'Chilestinian' resistance: how Chile became home to half a million Palestinians

Chileans are taking to the streets to call for Palestine's liberation

Chileans protest for Palestinian liberation
Thousands of people with Palestinian heritage live in the Latin American nation
(Image credit: Cristobal Basaure Araya/SOPA Images/LightRocket via Getty Images)

Despite being separated by more than 8,000 miles and a vast ocean, Chile has become one of the most vocal Palestinian supporters. 

The Andean nation is "home to the largest Palestinian population outside of the Middle East", Al Jazeera reported. An estimated 500,000 Chilean citizens can trace their lineage back to the state. 

The Gazan conflict has "hit close to home" for Chileans, who have "threaded" Palestinian culture into their everyday lives. This group of invested Chileans, and their allies, are now putting increased pressure on their government to act.

'Roots run deep'

Chile has become one of the "loudest regional voices" in Latin America condemning Israel's bombardment of Gaza, said NBC

"Roots run deep" in Chile for the Palestinian community, with immigration to the nation beginning in the late 19th century, "when Christians fled the faltering Ottoman Empire", the broadcaster explained.

Despite most Chileans with Palestinian heritage identifying as Christian, this in "no way diminishes the national feeling" of support for the majority-Muslim state, the Morning Star said.

Support for Palestinians has extended outside of Chilean politics, seeping into other influential spheres in the South American nation.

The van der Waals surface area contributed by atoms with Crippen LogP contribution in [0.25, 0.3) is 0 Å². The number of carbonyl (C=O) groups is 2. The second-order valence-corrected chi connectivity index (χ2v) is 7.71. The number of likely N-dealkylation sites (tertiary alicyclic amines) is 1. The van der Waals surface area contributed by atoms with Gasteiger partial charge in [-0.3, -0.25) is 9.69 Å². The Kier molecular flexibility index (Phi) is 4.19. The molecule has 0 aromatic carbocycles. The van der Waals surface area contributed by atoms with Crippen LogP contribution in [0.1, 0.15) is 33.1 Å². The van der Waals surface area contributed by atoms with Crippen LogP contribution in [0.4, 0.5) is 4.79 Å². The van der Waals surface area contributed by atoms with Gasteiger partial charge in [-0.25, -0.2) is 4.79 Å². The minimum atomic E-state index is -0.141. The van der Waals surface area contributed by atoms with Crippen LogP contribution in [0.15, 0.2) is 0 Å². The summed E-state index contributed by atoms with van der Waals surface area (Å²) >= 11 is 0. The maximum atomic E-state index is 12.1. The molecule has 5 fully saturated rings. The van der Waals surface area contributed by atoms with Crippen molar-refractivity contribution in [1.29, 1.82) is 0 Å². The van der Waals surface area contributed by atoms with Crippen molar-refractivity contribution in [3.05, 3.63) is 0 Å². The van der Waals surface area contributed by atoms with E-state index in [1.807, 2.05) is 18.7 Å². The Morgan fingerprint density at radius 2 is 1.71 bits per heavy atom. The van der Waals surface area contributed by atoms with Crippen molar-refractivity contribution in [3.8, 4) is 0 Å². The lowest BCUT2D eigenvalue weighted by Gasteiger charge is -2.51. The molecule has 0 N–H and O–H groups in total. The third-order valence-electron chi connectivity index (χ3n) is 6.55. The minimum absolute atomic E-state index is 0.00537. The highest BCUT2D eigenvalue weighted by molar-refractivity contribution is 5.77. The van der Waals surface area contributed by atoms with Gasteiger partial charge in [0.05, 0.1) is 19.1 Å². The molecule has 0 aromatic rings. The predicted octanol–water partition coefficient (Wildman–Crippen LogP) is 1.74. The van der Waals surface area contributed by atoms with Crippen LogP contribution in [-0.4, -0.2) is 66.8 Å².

Grammy-nominated artist Ana Tijoux has been involved in fundraising through "one of the country's largest pro-Palestinian rallies to date". The nation's "history of violence and displacement" resonates with her, said Al Jazeera.

Football also plays a "major role in the 'Chilestinian' community", said Scene Arabia in 2019. And this is manifested in the Palestino football team, which has been "their voice" since 1948. 

The club's place in the Chilean Primera Division provides an opportunity to "braid together Palestinian activism with football fandom", said Al Jazeera. The club's colours of red, white, black and green reflect the Palestinian flag.  

Community 'clamoring' for a ceasefire

The "visibility" of Chile's Palestinians "in some of the highest government offices" has impacted foreign policy in recent weeks. "Powerful" pressure groups are urging the government to act on Palestinian "human rights", with the public conversation taking a "more long-term historical perspective", reported Foreign Policy's Catherine Osborn. 

This ultimately resulted in the nation's President Gabriel Boric speaking out to not only condemn Hamas, but also the "indiscriminate attacks against civilians carried out by the Israeli army in Gaza". The nation has also withdrawn its ambassador from Israel.

But for Chilean Palestinians, the fight will not stop until the people of Palestine are liberated. The community is "clamoring" for a ceasefire, said NBC, holding rallies and pushing for boycotts, as the conflict continues.

In an act of unity, Georges Abed, a Syrian-born priest in central Santiago, "the original landing zone for Palestinians in Chile", invited Chilean Muslims and the Palestinian ambassador to his mass. At the service, "keffiyehs, hijabs and Palestinian flags were sprinkled throughout the pews".

"Though we are completely separate geographically," ambassador Vera Baboun told the network, "you feel their presence, their connection to the land."

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